Home Tour Diaries World Cup, Tests & Vibes

World Cup, Tests & Vibes

by Dan MacPherson

Over a year of planning and saving went up in smoke when the ECB confirmed that the men’s ODI tour of South Africa would involve no games at Newlands but instead, Kimberely & Bloemfontein. Or so I thought. My luck was in and the 2023 Women’s T20 World Cup was being held in Gqeberha, Paarl & Cape Town. 2 hours and one annual leave email response later, flights and hotels had been booked and the countdown to a dream trip had begun.

It would be remiss of me to say I knew much about Gqeberha (formerly known as Port Elizabeth) but it was my first port of call and an opportunity to tick safari off my bucket list alongside the cricket. The 14 hours of travelling via Johannesburg had not deterred me and after a wonderful safari trip to Addo National Park, it was now Saturday. Matchday!

I woke to every cricket fan and players worst nightmare – rain! My wonderful view of the Indian Ocean had been replaced by clouds for as far as the eye could see. Like any cricket supporter I did the logical thing. Ignore all the signs that the game would be cancelled and made my way to the nearest beer house full of deluded optimism. This optimism was soon rewarded. Sat on the balcony of Barney’s tavern on constant weather watch, small pockets of beaming sunshine were appearing and shortly after, the rain subsided.

From the second I entered the turnstile at St Georges Park the vibes were overwhelming. The colourfully dressed dancers dancing to the rhythmic beat of the djembe drums felt like the perfect welcome to this festival of cricket. First up was the ever intense clash of India V England. At this point it was almost a formality that both sides would progress but with the prospect of the runner facing Australia in the semi, it was all to play for.

A shakey start had the small English contingent worrying before Nat Sciver-Brunt made her way to the crease. 10-2 soon became 120-5 when the newly named batter was dismissed shortly after her half century. England would go on to make 151/7 after a fine knock from Amy Jones. A defendable total but a tough ask. India came out all guns blazing and took advantage of a sloppy start from England. The economical bowling of world number 1 Sophie Ecclestone, with help from Lauren Bell & Sarah Glenn, was too much for India. Against the odds England had won fairly comfortably by 11 runs.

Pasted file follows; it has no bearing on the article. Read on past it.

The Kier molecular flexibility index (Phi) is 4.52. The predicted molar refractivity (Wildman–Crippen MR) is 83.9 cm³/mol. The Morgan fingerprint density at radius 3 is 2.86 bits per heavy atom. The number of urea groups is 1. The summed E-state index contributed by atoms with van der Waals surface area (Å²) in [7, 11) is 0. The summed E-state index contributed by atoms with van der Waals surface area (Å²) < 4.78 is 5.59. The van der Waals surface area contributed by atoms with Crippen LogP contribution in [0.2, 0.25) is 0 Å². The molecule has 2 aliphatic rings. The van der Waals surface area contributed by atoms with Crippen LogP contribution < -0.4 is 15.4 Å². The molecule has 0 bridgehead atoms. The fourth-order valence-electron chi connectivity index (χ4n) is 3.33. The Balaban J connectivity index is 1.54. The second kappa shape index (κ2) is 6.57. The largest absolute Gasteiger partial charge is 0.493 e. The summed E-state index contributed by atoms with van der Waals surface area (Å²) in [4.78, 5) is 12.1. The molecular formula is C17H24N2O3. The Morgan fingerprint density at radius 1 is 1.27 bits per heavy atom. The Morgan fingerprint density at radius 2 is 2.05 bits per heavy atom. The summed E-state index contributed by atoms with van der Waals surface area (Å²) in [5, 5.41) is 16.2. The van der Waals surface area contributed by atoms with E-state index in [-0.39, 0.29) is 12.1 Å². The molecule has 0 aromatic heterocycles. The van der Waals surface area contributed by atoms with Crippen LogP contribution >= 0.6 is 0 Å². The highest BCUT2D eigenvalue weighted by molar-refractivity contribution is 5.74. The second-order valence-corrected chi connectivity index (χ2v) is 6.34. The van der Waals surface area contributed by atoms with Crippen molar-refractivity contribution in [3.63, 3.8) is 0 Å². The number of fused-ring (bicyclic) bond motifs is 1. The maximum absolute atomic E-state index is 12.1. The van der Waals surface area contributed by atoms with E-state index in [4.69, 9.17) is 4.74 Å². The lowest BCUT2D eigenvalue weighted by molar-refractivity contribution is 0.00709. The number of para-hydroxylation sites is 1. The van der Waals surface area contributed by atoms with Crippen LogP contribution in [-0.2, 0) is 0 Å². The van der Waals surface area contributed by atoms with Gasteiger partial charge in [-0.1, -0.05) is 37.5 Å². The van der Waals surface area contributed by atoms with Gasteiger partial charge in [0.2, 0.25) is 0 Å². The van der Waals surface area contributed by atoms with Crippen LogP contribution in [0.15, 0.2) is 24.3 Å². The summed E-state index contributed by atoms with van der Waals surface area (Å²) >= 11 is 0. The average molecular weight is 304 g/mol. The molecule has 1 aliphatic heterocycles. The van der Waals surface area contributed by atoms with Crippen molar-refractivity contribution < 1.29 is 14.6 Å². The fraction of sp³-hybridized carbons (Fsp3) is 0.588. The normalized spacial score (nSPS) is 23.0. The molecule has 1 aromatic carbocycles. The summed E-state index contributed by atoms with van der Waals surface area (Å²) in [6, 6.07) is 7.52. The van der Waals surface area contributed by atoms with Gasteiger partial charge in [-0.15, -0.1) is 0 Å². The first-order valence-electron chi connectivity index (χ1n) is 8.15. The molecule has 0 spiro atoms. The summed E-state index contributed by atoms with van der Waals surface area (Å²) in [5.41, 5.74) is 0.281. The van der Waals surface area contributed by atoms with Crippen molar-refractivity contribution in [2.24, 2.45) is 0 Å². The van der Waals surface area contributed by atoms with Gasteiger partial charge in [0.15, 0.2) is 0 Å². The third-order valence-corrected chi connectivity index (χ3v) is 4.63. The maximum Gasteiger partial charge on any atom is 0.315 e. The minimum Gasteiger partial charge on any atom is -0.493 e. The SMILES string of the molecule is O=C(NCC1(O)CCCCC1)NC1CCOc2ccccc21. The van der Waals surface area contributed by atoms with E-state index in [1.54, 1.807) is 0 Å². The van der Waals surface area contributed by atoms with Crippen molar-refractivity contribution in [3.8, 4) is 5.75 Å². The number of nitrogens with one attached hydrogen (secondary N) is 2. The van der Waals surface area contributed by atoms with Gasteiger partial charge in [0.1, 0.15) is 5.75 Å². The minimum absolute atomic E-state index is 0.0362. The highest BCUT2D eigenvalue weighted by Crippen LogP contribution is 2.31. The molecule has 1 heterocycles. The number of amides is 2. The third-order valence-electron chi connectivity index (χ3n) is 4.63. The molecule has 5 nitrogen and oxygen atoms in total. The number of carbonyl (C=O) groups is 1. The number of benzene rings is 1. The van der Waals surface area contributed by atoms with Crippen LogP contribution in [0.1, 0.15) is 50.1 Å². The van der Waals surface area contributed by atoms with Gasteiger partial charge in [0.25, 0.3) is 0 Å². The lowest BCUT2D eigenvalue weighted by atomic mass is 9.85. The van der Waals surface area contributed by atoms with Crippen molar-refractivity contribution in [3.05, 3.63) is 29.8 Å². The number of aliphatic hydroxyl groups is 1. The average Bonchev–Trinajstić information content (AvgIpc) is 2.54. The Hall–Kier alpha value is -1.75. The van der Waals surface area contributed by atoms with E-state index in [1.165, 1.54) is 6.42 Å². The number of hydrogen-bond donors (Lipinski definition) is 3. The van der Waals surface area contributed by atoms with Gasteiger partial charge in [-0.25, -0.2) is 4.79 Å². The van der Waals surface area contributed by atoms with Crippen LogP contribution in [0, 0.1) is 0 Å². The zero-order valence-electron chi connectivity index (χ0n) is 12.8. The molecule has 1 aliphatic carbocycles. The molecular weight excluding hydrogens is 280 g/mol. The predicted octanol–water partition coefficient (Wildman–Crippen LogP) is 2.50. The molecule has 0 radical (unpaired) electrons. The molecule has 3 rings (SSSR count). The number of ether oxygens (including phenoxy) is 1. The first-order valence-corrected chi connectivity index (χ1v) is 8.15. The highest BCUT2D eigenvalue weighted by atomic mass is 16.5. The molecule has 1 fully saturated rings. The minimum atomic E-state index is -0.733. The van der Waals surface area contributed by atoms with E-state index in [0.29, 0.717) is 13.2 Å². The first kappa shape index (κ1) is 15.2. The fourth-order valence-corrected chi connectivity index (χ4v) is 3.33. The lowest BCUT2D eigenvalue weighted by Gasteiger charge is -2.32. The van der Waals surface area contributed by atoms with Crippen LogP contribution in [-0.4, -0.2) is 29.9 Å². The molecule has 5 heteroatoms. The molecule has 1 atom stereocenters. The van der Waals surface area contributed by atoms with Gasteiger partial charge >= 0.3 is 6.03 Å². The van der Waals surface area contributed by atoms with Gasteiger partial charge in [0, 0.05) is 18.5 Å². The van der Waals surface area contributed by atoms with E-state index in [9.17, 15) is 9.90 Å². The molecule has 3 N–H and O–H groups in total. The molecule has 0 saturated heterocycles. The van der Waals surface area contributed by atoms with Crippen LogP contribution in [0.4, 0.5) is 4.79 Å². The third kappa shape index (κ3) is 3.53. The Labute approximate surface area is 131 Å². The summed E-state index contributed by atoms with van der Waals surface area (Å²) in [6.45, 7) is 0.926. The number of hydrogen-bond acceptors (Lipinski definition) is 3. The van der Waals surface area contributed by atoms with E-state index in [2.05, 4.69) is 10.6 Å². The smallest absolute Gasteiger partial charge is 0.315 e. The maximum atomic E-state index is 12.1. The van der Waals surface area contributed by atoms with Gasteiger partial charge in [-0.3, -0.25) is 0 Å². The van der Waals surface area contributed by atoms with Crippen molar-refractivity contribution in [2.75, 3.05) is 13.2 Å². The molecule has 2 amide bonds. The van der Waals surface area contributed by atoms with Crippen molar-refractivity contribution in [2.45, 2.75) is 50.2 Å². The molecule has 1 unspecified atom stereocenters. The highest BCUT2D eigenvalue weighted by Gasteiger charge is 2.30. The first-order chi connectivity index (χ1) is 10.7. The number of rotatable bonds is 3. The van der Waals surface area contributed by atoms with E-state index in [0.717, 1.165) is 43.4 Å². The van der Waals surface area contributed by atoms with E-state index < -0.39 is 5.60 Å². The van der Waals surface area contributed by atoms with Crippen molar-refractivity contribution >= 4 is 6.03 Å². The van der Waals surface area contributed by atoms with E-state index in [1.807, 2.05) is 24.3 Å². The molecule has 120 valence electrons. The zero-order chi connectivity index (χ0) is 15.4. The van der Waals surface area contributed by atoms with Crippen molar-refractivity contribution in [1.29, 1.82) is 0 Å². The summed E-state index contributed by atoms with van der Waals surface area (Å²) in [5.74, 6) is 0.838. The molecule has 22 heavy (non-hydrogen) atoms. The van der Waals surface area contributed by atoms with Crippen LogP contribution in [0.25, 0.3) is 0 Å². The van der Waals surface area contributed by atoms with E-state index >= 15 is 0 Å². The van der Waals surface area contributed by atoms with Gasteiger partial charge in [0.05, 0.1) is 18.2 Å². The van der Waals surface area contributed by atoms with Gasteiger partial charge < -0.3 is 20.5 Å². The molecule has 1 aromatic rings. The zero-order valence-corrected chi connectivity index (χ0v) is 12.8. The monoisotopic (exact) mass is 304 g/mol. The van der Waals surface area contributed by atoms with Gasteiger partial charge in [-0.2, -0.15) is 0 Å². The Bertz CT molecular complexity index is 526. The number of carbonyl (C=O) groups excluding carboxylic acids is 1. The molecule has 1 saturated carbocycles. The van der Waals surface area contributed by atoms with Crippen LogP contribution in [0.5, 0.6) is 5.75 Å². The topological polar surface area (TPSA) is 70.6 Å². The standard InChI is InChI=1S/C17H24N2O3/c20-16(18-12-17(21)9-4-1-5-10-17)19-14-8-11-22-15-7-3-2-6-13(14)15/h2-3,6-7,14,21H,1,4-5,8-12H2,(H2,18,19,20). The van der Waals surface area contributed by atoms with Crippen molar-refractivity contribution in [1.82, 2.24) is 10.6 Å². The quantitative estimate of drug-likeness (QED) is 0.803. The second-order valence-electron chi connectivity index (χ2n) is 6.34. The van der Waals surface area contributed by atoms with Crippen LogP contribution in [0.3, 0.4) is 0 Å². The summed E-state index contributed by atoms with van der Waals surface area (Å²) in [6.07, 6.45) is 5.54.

My first experience of World Cup cricket had been superb but we were only half way there. The hosts, South Africa were up against Australia in the late game. By time I emerged from the food kiosks, armed with the spiciest burger and chips I have ever eaten, the crowd had doubled. The famous St Georges Band who had the place bouncing all day now had hundreds more surrounding them. Naturally I joined the hosts and supported them against our Australian friends.

I have been to what must now be close to 1,000 sporting events across many countries and 3 continents but nothing has come close to the atmosphere I experienced alongside the band and the incredibly passionate local support. I had no idea what we were singing, but even during the difficult spells for the hosts, the numbers kept growing and the decibel levels kept rising. It was just the perfect start to my cricketing journey in South Africa. Of course the Aussies went on to win, that’s what they do, but South Africa were still in it. Just.